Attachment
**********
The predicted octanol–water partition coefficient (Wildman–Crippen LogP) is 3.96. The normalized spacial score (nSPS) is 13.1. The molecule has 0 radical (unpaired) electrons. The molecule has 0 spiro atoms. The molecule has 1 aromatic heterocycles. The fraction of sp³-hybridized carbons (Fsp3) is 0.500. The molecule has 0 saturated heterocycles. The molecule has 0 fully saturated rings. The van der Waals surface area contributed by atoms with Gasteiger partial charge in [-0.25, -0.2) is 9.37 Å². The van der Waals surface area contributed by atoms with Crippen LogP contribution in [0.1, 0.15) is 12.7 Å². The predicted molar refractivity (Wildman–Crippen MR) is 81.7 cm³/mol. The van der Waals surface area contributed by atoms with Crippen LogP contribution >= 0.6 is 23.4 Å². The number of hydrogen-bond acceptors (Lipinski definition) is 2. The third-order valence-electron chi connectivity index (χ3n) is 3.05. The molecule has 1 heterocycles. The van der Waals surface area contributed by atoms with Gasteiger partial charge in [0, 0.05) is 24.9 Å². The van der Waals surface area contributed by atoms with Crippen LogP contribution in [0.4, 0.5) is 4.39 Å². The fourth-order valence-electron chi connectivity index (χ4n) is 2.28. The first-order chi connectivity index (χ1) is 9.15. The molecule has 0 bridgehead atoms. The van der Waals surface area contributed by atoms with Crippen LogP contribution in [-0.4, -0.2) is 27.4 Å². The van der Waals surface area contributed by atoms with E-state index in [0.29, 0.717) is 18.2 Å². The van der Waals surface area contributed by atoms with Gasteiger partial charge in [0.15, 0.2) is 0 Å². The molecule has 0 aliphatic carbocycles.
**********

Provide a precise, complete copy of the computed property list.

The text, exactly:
The predicted octanol–water partition coefficient (Wildman–Crippen LogP) is 3.96. The normalized spacial score (nSPS) is 13.1. The molecule has 0 radical (unpaired) electrons. The molecule has 0 spiro atoms. The molecule has 1 aromatic heterocycles. The fraction of sp³-hybridized carbons (Fsp3) is 0.500. The molecule has 0 saturated heterocycles. The molecule has 0 fully saturated rings. The van der Waals surface area contributed by atoms with Gasteiger partial charge in [-0.25, -0.2) is 9.37 Å². The van der Waals surface area contributed by atoms with Crippen LogP contribution in [0.1, 0.15) is 12.7 Å². The predicted molar refractivity (Wildman–Crippen MR) is 81.7 cm³/mol. The van der Waals surface area contributed by atoms with Crippen LogP contribution >= 0.6 is 23.4 Å². The number of hydrogen-bond acceptors (Lipinski definition) is 2. The third-order valence-electron chi connectivity index (χ3n) is 3.05. The molecule has 1 heterocycles. The van der Waals surface area contributed by atoms with Gasteiger partial charge in [0, 0.05) is 24.9 Å². The van der Waals surface area contributed by atoms with Crippen LogP contribution in [0.4, 0.5) is 4.39 Å². The fourth-order valence-electron chi connectivity index (χ4n) is 2.28. The first-order chi connectivity index (χ1) is 9.15. The molecule has 0 bridgehead atoms. The van der Waals surface area contributed by atoms with Crippen LogP contribution in [-0.4, -0.2) is 27.4 Å². The van der Waals surface area contributed by atoms with E-state index in [0.29, 0.717) is 18.2 Å². The van der Waals surface area contributed by atoms with Gasteiger partial charge in [0.15, 0.2) is 0 Å². The molecule has 0 aliphatic carbocycles.